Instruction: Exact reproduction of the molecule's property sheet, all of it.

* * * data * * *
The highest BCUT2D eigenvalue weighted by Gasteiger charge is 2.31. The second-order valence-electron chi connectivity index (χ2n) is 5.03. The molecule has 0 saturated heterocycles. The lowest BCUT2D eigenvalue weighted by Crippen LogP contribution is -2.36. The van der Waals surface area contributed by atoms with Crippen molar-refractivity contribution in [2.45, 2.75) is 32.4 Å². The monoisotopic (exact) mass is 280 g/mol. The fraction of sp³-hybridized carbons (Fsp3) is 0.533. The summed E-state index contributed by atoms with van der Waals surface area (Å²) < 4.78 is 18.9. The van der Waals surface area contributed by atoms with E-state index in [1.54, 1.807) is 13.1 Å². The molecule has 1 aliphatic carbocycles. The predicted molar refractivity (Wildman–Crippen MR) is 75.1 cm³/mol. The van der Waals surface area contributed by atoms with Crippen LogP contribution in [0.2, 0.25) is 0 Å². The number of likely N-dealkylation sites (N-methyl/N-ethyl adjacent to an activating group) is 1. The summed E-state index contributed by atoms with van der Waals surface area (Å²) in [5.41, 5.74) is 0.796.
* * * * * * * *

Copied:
The highest BCUT2D eigenvalue weighted by Gasteiger charge is 2.31. The second-order valence-electron chi connectivity index (χ2n) is 5.03. The molecule has 0 saturated heterocycles. The lowest BCUT2D eigenvalue weighted by Crippen LogP contribution is -2.36. The van der Waals surface area contributed by atoms with Crippen molar-refractivity contribution in [2.45, 2.75) is 32.4 Å². The monoisotopic (exact) mass is 280 g/mol. The fraction of sp³-hybridized carbons (Fsp3) is 0.533. The summed E-state index contributed by atoms with van der Waals surface area (Å²) < 4.78 is 18.9. The van der Waals surface area contributed by atoms with E-state index in [1.54, 1.807) is 13.1 Å². The molecule has 1 aliphatic carbocycles. The predicted molar refractivity (Wildman–Crippen MR) is 75.1 cm³/mol. The van der Waals surface area contributed by atoms with Crippen LogP contribution in [0.2, 0.25) is 0 Å². The number of likely N-dealkylation sites (N-methyl/N-ethyl adjacent to an activating group) is 1. The summed E-state index contributed by atoms with van der Waals surface area (Å²) in [5.41, 5.74) is 0.796.